September 15, 2020

Breach of Fiduciary Duty

Every so often an appellate opinion, whether published or unpublished, will have portions that are worth mentioning in terms of less-than-stellar behavior. 

Here are some excerpts:

"Two weeks before their meeting, Lovett learned through his own research that Ruby was entitled to a share of the real property owned by her grandmother's trust. The record is silent as to whether he informed Ruby about his discovery. Instead, Lovett prepared an "Agreement" which purported to give him as a fee 85 percent of the value of any real property "left behind" in Yvonne's name which he recovered for Ruby." 

An 85% finder's fee was unconscionably high as determined by the probate court. 

I am baffled that the agent would think that this was proper. Their rationale, presumably, was that this sort of "arrangement" had worked in the past without retribution.

"(b) If any interest in real property is found, and that real property is found to have any equity value, I agree for services rendered on my behalf that I ask for the first 15% of any value, if any value is found, come to me Ruby R. Revell as beneficiary, and I relinquish any right to any percentage of value up to and above 15% in any real property found to have any equitable value for services rendered on my behalf."

A very crafty way of drafting such an arrangement to put it charitably. 

Large numbers capture one's attention when reading. So instead of using a large number to reflect his fee, 85%, the agent used a small number, 15%, to reflect her fee. This drafting style can hardly be seen as laudable. The proper way to draft an agreement is to make the terms clear and understandable, not opaque and misleading.

"On December 29, 2011, Lovett drafted another letter to Gary Ryan on BLG's letterhead. He forged Burlison's name on the letter and copied himself on the letter to make it look like the letter was really been written by Burlison."

Succinctly stated, forgery is never good. 

"He falsely told Ryan that Ruby was not entitled to information and that she had to wait for her money from the State, when all along he had it in his possession not subject to any court or state order."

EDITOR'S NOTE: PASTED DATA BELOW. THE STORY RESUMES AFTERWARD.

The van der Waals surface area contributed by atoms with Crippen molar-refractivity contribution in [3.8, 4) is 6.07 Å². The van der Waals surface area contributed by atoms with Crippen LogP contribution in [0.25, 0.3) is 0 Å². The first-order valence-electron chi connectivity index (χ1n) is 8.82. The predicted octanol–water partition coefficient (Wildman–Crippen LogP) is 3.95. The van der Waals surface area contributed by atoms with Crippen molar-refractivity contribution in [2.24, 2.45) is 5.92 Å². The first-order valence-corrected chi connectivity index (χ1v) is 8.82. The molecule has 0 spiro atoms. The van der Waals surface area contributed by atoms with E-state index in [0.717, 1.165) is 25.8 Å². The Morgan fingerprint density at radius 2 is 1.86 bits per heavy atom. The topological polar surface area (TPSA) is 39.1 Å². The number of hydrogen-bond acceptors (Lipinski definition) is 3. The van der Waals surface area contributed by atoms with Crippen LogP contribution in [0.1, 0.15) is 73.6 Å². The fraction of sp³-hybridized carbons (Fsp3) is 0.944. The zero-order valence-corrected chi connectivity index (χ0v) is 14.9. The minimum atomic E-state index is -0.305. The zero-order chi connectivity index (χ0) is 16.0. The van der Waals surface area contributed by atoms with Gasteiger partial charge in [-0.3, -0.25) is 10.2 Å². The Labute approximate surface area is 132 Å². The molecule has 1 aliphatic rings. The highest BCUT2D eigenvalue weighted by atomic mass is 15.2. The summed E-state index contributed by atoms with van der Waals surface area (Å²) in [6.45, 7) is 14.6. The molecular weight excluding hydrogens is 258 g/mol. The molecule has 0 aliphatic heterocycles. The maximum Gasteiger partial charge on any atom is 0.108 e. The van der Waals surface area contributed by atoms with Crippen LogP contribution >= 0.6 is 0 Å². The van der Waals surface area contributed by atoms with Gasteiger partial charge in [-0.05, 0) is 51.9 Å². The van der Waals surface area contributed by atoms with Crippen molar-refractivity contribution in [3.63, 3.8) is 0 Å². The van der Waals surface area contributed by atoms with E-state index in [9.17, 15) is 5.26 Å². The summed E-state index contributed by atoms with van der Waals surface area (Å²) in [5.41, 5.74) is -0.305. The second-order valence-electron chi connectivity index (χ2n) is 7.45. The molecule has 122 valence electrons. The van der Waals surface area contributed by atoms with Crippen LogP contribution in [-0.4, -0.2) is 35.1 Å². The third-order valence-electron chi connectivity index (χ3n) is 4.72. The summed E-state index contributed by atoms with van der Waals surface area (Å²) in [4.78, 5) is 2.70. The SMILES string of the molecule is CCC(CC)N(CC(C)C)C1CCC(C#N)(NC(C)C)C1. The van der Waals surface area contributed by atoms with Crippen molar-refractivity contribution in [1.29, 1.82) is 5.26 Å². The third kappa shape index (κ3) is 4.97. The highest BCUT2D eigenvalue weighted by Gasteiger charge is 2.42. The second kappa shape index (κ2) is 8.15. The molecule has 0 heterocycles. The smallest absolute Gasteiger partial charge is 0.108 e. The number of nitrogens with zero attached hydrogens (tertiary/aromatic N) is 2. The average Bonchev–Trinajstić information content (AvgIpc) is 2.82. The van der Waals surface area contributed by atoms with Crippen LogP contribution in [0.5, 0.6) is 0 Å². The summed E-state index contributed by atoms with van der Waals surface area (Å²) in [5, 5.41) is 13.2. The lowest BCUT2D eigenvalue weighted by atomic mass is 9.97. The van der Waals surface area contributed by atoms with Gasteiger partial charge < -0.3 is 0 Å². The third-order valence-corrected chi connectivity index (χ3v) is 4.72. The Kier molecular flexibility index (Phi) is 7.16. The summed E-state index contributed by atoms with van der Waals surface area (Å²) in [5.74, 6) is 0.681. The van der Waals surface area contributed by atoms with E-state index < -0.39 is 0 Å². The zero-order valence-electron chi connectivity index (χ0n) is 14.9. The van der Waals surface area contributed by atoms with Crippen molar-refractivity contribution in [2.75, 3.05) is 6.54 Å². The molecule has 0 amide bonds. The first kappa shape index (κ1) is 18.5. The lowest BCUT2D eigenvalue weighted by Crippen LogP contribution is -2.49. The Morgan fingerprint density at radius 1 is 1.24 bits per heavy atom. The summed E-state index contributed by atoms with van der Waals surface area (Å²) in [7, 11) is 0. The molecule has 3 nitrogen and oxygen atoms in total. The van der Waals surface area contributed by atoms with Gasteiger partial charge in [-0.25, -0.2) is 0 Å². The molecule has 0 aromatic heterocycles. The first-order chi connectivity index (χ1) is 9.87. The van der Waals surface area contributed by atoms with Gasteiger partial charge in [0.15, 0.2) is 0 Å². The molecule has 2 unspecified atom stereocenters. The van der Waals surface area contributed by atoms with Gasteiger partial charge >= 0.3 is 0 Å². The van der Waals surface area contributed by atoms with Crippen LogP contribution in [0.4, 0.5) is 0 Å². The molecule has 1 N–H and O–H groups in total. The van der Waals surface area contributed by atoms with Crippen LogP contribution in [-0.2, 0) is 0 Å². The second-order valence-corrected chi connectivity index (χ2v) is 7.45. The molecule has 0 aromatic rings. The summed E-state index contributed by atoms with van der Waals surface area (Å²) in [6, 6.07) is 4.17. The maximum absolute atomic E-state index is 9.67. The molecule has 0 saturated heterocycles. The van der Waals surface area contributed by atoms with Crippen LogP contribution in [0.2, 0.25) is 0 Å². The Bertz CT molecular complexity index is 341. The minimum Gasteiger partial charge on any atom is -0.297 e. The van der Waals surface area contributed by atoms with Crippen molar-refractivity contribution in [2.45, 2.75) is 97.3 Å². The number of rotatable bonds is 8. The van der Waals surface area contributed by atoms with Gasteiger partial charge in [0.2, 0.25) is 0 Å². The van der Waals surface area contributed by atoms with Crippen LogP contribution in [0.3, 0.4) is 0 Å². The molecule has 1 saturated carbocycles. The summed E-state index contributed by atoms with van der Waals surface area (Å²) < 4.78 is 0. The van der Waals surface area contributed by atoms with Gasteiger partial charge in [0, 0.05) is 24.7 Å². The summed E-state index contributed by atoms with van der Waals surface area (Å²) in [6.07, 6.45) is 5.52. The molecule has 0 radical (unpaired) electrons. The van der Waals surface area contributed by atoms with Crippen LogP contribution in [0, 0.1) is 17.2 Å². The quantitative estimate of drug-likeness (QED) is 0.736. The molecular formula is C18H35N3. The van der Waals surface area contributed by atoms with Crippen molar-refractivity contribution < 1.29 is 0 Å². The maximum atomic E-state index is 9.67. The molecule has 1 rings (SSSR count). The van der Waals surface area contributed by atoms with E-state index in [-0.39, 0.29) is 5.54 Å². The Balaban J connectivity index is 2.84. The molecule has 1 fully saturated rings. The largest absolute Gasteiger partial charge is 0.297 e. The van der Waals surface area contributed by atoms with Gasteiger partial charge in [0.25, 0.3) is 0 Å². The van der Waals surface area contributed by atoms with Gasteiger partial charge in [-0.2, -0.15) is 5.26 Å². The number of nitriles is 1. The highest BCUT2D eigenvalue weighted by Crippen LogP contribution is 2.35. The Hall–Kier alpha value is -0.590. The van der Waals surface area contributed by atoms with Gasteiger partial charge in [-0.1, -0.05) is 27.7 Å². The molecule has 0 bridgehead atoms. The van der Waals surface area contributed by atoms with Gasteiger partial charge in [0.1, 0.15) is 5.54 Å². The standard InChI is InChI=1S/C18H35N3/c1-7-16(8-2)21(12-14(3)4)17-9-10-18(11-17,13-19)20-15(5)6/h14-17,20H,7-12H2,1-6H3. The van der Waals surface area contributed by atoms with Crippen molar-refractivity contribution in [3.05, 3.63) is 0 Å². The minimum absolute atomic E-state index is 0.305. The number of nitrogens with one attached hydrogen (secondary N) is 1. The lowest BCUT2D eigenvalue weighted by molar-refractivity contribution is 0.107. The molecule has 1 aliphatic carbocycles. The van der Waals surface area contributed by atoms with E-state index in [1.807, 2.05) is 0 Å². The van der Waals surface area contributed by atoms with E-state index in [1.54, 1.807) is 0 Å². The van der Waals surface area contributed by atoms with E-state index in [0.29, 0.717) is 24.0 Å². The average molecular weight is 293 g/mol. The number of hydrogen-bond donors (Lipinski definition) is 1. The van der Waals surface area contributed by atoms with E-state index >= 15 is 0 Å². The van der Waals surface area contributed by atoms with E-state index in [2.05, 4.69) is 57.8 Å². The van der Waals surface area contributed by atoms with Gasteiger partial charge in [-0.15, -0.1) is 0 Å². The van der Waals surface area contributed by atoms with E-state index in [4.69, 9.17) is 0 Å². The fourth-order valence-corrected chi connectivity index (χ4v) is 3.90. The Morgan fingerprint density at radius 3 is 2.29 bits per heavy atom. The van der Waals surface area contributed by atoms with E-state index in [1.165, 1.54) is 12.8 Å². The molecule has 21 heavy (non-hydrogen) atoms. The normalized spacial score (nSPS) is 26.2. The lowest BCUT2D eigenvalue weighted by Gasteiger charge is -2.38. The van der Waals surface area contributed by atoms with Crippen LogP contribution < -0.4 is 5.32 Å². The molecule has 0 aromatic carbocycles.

When a litigant acts in such a cavalier fashion, a bad result is almost a certainty. This case was no different.

Revell v. Burlison Law Group, APC et al., Los Angeles County Superior Court, case #
The above quoted language is from the unpublished appellate opinion regarding this case.

August 24, 2020

Undue Influence

In the U.S., a person is generally free to write their trust in a manner they see fit. For example, this person could leave everything to their child or nothing to their child (disinheritance). California does not have a forced heirship scheme whereby a next of kin must be included in the distribution of the estate. Countries that practice civil law, e.g. Germany and Italy, have forced heirship law. Conversely, the U.S. is a common law jurisdiction.

However, the validity of a trust or will can be challenged if the product of "undue influence." For example, a disgruntled father disinherits his son and leaves his entire estate to a "dear friend" significantly younger than him. "California courts have long held that a testamentary document may be set aside if procured by undue influence." David v. Hermann (2005) 129 Cal.App.4th 672, 684. 

Undue influence was the focus of a recent unpublished appellate opinion. One intriguing aspect of the case was that the respondent had apparently engaged in similar behavior with another individual.